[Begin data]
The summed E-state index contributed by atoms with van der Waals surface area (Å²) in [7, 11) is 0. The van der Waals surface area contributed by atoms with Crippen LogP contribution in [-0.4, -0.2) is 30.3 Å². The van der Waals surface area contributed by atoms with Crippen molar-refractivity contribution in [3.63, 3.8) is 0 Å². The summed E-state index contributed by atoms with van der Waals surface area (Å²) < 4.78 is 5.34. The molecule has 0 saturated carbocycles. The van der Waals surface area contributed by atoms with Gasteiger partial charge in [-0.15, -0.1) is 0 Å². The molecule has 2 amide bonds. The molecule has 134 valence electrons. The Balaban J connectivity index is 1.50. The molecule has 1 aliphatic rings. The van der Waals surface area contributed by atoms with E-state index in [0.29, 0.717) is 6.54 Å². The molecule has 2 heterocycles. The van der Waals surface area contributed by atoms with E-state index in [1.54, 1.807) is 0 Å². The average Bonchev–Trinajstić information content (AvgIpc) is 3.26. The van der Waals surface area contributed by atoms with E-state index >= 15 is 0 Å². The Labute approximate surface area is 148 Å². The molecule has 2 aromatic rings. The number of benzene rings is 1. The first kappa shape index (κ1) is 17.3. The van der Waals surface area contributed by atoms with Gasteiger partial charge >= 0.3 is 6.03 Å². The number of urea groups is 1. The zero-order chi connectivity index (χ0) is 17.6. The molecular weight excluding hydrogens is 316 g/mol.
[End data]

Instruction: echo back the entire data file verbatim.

The summed E-state index contributed by atoms with van der Waals surface area (Å²) in [7, 11) is 0. The van der Waals surface area contributed by atoms with Crippen LogP contribution in [-0.4, -0.2) is 30.3 Å². The van der Waals surface area contributed by atoms with Crippen molar-refractivity contribution in [3.63, 3.8) is 0 Å². The summed E-state index contributed by atoms with van der Waals surface area (Å²) < 4.78 is 5.34. The molecule has 0 saturated carbocycles. The van der Waals surface area contributed by atoms with Gasteiger partial charge in [-0.15, -0.1) is 0 Å². The molecule has 2 amide bonds. The molecule has 134 valence electrons. The Balaban J connectivity index is 1.50. The molecule has 1 aliphatic rings. The van der Waals surface area contributed by atoms with E-state index in [0.29, 0.717) is 6.54 Å². The molecule has 2 heterocycles. The van der Waals surface area contributed by atoms with E-state index in [1.54, 1.807) is 0 Å². The average Bonchev–Trinajstić information content (AvgIpc) is 3.26. The van der Waals surface area contributed by atoms with E-state index >= 15 is 0 Å². The Labute approximate surface area is 148 Å². The molecule has 2 aromatic rings. The number of benzene rings is 1. The first kappa shape index (κ1) is 17.3. The van der Waals surface area contributed by atoms with Gasteiger partial charge >= 0.3 is 6.03 Å². The number of urea groups is 1. The zero-order chi connectivity index (χ0) is 17.6. The molecular weight excluding hydrogens is 316 g/mol.